The good man stopped short and exclaimed: "This is some of Elias' work." The thing was so ridiculous that the audience and the leader of the meeting could refrain from laughter. David Spangler was one of the leading boys of the city. He studied law with Judge Harper and was admitted to the bar in 1822. He afterwards settled in Coshocton and became one of the leading lawyers of Southeastern Ohio. He was at one time nominated by the Whigs for Governor of the State, but declined the honor as he had at that time a lucrative law practice. He gave close attention to business and became wealthy and died several years ago. His second son Isaac studied medicine with Dr. Robert Mitchell. The writer recalls well the sickly season of 1828, when Dr. Spangler was in partnership with Dr. Mitchell. Dr. Isaac Spangler became one of the leading physicians of this city, and had he desired it could have stood at the head of his profession in the State. He was a man of more than ordinary capacity, a man of excellent judgment and very successful in practice. He was kind to the poor, attending them during his sickness free of charge, and giving them much in addition. Oftentimes when going to call upon some poor family with sick members he carried along with him in addition to medicines such articles of diet as he thought the patient could eat. During the last sickness of old Black Nance, so well-known to the early citizens of Zanesville, Dr. Spangler was in attendance upon her. She was old and poor. The Dr. called expecting no compensation for his services, yet he did all in his power to relieve the old black woman. She thought she could eat a young chicken. The Dr. purchased one and had it nicely cooked and sent to her. These little acts of kindness to the poor endeared Dr. Spangler to the great mass of the people. At one time he served the people as Mayor, but declined the honor of a re-election.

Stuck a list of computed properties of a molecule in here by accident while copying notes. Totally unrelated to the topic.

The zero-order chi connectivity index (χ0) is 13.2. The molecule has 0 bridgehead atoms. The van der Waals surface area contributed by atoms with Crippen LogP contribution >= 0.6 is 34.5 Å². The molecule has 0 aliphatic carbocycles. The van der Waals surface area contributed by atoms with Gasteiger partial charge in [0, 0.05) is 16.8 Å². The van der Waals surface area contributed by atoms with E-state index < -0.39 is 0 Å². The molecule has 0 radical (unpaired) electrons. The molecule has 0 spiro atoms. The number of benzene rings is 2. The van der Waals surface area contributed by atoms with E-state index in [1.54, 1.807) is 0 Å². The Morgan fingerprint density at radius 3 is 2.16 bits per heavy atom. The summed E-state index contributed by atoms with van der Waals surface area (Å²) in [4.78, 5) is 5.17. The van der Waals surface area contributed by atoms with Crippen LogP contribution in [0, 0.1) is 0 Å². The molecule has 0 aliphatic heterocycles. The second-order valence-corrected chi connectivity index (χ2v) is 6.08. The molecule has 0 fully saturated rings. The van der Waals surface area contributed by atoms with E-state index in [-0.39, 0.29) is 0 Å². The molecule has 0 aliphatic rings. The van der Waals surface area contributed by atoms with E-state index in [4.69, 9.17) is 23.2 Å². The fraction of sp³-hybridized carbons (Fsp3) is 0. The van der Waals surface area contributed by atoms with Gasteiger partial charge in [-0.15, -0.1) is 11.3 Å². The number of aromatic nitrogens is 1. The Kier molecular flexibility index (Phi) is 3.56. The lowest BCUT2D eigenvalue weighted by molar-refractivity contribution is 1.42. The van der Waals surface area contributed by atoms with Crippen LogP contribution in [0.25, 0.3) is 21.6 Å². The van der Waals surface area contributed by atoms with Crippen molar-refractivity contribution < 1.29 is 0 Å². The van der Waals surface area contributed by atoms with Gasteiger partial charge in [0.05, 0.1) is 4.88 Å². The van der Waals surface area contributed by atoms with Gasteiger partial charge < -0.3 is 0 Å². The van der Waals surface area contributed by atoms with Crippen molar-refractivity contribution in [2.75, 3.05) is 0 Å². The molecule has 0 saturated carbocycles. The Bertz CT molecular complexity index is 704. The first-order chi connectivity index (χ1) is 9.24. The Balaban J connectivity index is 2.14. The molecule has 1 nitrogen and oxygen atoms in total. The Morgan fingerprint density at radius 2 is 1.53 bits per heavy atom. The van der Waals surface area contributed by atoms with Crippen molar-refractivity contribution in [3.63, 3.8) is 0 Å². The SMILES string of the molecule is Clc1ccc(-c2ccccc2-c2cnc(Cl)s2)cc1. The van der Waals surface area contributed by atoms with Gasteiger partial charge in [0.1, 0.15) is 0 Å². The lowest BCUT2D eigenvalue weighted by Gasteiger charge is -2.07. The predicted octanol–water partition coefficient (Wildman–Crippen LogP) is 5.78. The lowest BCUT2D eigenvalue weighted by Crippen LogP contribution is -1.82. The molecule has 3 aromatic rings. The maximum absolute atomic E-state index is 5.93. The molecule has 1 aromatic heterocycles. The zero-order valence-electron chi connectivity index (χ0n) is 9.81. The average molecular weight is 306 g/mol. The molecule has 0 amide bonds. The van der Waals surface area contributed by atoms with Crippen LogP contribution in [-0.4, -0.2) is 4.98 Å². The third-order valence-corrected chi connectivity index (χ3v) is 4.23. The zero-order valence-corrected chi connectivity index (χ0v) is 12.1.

He might have become a wealthy man, but being kindhearted and very fond of jolly company, he neglected his business and permitted the years to glide away and old age to come along and find him in very moderate circumstances. He was accidentally killed on New Years morning, some years ago. The people turned out en mass to be present at the last rites over the remains of the kind-hearted man, who had been so good a friend to the poor. In 1812 or 1813, Christian Spangler purchased the stock of goods of Convers & Monroe, and kept store in the building where he had carried on blacksmithing. He built a crick warehouse on the corner of Fifth street and Locust alley, the same square upon which his store stood. Mr. Spangler traded goods of various kinds for furs, skins, ginseng, beeswax, feathers and other articles, and sent them over the mountains to the Eastern cities to exchange for goods. In going East to make purchases, the merchants would go in companies of two, three or more, for mutual protection. They always traveled on horseback. Mr. Spangler purchased heavily just before the close of the war when goods were high, and the stock was still on hand when the war closed. There was wonderful depreciation not only in goods of all kinds, but in real estate. In consequences of the great depreciation, Mr. Spangler failed in business and his real estate was sacrificed.
Several Zanesville merchants failed at that time and from the same cause. A few years after this failure Mr. Spangler went to Kentucky, to live with his daughter, Mrs. Timberlake. There he married a second time, and carried on the blacksmithing business, and occasionally exhorted and preached. He died in Kentucky a few years ago.